The intersection of antitrust and intellectual property circumscribes two century-long debates. The first pertains to questions about how antitrust law and intellectual property law interact, and the second pertains to questions about how parties can exploit property rights, including intellectual property rights, to exclude competitors. This iBrief finesses these questions and turns to practical considerations about how innovation and intellectual property can impinge antitrust enforcement. This iBrief develops two propositions. First, although collaborative research and development has often been and remains unwittingly misunderstood, what is understood about it is consistent with the long- standing observation that antitrust has rarely interfered with collaborative ventures. Second, shifting focus from “intellectual property rights” to “uncertain property rights” makes it easier to understand what innovation and intellectual property imply for enforcement processes. Both intellectual property and tangible assets imply the same processes, but the boundaries of intellectual properties may be uncertain and may, in turn, allow parties to game enforcement processes in ways that would not be feasible in antitrust matters that principally feature tangible assets. Even so, uncertain property rights might not frustrate enforcement processes as the antitrust authorities may yet be able to factor parties’ strategic behaviors into the design of antitrust remedies.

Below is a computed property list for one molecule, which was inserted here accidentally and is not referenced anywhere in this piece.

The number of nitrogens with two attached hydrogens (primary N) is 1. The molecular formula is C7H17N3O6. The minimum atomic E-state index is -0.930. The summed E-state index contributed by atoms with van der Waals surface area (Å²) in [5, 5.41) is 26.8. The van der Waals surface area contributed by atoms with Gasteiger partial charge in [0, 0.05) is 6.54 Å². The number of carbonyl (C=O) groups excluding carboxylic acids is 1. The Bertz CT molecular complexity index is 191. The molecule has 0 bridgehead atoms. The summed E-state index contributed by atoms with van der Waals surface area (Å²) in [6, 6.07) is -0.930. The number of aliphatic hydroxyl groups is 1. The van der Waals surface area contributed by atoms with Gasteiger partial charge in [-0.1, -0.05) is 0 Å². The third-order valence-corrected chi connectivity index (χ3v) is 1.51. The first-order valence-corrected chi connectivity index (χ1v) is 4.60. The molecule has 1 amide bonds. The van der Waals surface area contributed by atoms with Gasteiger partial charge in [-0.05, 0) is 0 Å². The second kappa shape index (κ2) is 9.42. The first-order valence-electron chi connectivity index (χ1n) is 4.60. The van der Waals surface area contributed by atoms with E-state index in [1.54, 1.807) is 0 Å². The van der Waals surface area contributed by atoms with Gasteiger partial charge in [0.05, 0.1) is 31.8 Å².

Dean V. Williamson, Antitrust, Innovation, and Uncertain Property Rights: Some Practical Considerations, 8 Duke Law & Technology Review 1-24 (2010)